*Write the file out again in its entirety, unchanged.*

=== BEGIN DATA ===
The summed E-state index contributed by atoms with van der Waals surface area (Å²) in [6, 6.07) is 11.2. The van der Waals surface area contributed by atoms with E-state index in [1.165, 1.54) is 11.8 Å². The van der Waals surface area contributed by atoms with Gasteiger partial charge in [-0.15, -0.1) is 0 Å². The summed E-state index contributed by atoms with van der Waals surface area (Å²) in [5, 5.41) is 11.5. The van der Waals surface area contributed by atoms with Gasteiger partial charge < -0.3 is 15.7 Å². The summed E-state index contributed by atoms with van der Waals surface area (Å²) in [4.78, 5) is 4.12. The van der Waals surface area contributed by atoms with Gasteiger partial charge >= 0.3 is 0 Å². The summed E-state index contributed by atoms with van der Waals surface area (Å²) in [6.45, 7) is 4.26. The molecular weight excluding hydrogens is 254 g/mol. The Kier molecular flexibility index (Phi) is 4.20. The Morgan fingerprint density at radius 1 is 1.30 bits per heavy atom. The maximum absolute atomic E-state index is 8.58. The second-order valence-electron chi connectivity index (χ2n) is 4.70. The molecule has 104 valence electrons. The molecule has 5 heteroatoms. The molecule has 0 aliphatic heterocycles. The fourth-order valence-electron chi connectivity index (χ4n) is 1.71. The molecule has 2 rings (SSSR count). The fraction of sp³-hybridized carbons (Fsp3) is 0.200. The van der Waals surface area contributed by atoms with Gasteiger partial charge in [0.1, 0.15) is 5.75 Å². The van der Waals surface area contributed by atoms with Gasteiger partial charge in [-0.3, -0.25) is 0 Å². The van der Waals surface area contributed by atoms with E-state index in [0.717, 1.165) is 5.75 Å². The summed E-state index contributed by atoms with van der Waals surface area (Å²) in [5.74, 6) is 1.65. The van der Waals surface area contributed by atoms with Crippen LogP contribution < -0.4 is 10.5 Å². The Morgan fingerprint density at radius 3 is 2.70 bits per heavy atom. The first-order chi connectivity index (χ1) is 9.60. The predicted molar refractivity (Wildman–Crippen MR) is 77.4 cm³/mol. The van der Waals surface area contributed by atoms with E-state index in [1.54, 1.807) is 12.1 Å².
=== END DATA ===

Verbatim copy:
The summed E-state index contributed by atoms with van der Waals surface area (Å²) in [6, 6.07) is 11.2. The van der Waals surface area contributed by atoms with E-state index in [1.165, 1.54) is 11.8 Å². The van der Waals surface area contributed by atoms with Gasteiger partial charge in [-0.15, -0.1) is 0 Å². The summed E-state index contributed by atoms with van der Waals surface area (Å²) in [5, 5.41) is 11.5. The van der Waals surface area contributed by atoms with Gasteiger partial charge < -0.3 is 15.7 Å². The summed E-state index contributed by atoms with van der Waals surface area (Å²) in [4.78, 5) is 4.12. The van der Waals surface area contributed by atoms with Gasteiger partial charge >= 0.3 is 0 Å². The summed E-state index contributed by atoms with van der Waals surface area (Å²) in [6.45, 7) is 4.26. The molecular weight excluding hydrogens is 254 g/mol. The Kier molecular flexibility index (Phi) is 4.20. The Morgan fingerprint density at radius 1 is 1.30 bits per heavy atom. The maximum absolute atomic E-state index is 8.58. The second-order valence-electron chi connectivity index (χ2n) is 4.70. The molecule has 104 valence electrons. The molecule has 5 heteroatoms. The molecule has 0 aliphatic heterocycles. The fourth-order valence-electron chi connectivity index (χ4n) is 1.71. The molecule has 2 rings (SSSR count). The fraction of sp³-hybridized carbons (Fsp3) is 0.200. The van der Waals surface area contributed by atoms with Gasteiger partial charge in [0.1, 0.15) is 5.75 Å². The van der Waals surface area contributed by atoms with Gasteiger partial charge in [-0.3, -0.25) is 0 Å². The van der Waals surface area contributed by atoms with E-state index in [0.717, 1.165) is 5.75 Å². The summed E-state index contributed by atoms with van der Waals surface area (Å²) in [5.74, 6) is 1.65. The van der Waals surface area contributed by atoms with Crippen LogP contribution < -0.4 is 10.5 Å². The Morgan fingerprint density at radius 3 is 2.70 bits per heavy atom. The first-order chi connectivity index (χ1) is 9.60. The predicted molar refractivity (Wildman–Crippen MR) is 77.4 cm³/mol. The van der Waals surface area contributed by atoms with E-state index in [1.54, 1.807) is 12.1 Å².